Building Pressures

Development Pressures

Even during a pandemic there is strong and increasing development pressures in South Frontenac.

In the first months of 2021 the construction value of building permits was $5.3 million, 86 permits, significantly higher than the previous high of $2.9 million, 57 permits, in 2018.

Planning department statistics, an indicator of future activity, show inquires up to 2,876 vs 1947 at the same time last year. Pre-consultation meetings increased from 48 to 104.

Coupled with the many anecdotal accounts of houses being sold over-asking price, and of younger working families unable to buy a home, the broader trends that those that are well off, are doing really well, while those in the middle and lower incomes are struggling, are present locally.  These trends are changing South Frontenac.  

Rising property values bring more money into the community: more taxes; more shopping at local businesses; and more work for contractors and building suppliers. At the same time, it changes the nature of our community from one that is more inclusive of working families and those less well-off to a reserve for people who are relatively wealthy.  It also puts increasing pressure on farm land and the environment.

In our changing and increasingly connected world South Frontenac is now close to Ottawa and Toronto as well as Kingston.  For decades the development around these cities has favoured large row house developments on farm land and expensive estate-homes.  Planning has been relatively unsuccessful at maintaining farm land and mixed income communities. 

Our Official Plan review could not come at a more important time.  Last month council confirmed a consulting firm to do the leg work on the review.  It is now up to us to make our concerns about inclusive communities, farm land and improving the natural environment heard.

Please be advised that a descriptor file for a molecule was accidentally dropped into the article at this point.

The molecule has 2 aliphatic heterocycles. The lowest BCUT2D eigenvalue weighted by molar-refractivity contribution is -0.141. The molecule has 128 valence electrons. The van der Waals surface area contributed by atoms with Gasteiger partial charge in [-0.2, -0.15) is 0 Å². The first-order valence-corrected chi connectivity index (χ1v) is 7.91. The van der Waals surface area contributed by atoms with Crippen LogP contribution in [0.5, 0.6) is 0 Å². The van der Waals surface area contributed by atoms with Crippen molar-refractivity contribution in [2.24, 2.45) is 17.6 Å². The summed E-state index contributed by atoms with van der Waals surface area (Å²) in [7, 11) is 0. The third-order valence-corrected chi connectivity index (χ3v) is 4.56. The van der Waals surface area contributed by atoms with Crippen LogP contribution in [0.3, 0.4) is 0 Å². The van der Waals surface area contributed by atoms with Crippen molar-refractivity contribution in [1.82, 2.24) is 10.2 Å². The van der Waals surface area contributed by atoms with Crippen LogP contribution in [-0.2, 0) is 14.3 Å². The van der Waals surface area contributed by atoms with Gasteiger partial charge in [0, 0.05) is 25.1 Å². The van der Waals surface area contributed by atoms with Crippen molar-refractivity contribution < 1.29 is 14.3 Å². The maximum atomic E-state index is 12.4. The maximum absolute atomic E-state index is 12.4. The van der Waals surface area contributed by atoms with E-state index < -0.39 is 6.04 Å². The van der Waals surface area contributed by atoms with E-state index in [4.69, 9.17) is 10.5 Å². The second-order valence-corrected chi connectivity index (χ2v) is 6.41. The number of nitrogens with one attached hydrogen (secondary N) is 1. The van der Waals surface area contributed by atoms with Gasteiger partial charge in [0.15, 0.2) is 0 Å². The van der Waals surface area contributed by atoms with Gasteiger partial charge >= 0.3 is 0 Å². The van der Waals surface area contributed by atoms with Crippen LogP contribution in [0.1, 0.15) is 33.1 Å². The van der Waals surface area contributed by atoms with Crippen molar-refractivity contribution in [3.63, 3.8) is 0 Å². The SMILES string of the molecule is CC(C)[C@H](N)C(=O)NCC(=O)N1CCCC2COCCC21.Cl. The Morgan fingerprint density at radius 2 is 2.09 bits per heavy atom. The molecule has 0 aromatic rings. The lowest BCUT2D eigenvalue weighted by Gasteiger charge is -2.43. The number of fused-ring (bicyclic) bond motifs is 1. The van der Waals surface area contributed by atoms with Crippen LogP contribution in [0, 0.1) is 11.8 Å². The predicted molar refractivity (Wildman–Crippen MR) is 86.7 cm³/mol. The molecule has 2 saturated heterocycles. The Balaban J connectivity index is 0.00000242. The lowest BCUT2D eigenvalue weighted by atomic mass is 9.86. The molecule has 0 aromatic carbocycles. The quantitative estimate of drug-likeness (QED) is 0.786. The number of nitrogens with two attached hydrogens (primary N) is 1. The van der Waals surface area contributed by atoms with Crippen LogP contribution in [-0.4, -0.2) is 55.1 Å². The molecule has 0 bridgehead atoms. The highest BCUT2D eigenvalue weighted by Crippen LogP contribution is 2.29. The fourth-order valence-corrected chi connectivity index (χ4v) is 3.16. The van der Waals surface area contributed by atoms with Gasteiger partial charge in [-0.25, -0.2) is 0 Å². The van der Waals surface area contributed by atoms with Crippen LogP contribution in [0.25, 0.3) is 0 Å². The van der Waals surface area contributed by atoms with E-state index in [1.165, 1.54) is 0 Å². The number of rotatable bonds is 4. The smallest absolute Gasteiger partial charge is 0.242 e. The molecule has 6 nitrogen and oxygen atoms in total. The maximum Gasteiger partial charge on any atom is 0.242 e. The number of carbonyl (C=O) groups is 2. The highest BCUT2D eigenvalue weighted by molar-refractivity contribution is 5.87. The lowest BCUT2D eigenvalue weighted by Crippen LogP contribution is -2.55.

Climate Pressures

Invasive species, frost and heave road damage, flooding, blue-green algae, ticks, increased fires, and the federal budget are increasing pressure on South Frontenac to do something about climate change.

The 2021 Township budget includes one hundred thousand dollars to support a local climate action plan. Here are some ideas to start the discussion on what we can do locally.  

We do not need any studies or consultants. There are effective, generally accepted and easy to implement solutions on how to reduce green-house gases that can be done now. It is time to just “get at’er”.

The Township could:

  • Over the next ten years electrify the pick-ups and the SUVs in the Township fleet. The first step would be installing charging stations in our work yards.  
  • Install air-source heat pumps for heating and cooling of all new builds and, where possible, in renovations. 
  • Install solar panels on Township buildings and properties.  Currently there is no solar power production on any Township property. Hydro’s power buy-back program for solar power, could work at many locations and the up-front costs will be offset by the long-range income.
  • Bring forward plans to increase backyard composting and work with regional municipalities on industrial compost solutions. As well as reducing methane production a successful program would extend the life of our landfills.
  • Monitor and report yearly on the Township’s fossil fuel use: vehicle fuel purchases by gasoline and diesel, and heating fuels by fuel oil, propane and natural gas; and require contractors to submit their fuel consumption on Township projects. Include fuel efficiency as part of all tenders.
  • Report on the likely impact on green-house gas emissions of motions coming to Council as we now report on expected costs.

As well as improving the environment, these initiatives will save the Township money. Any extra short-term costs could be covered from reserves and with payments back into reserves from savings or extra earned income.   Also, it is likely that over the next few years there will be significant federal, and possibly provincial, money dedicated to these kinds of initiatives, though this is not necessary to proceed.

These are many other ways the Township can reduce carbon emissions, but these are accepted changes that need to made and can be done now.  Other opportunities can be addressed as they present themselves.

If you have other ideas on how to reduce greenhouse gases send them along and let’s start the community discussion.  Staff is preparing a report to Council on what actions they recommend and your ideas should be part of this discussion.

About Ross Sutherland

retired nurse, researcher, public health care activist.
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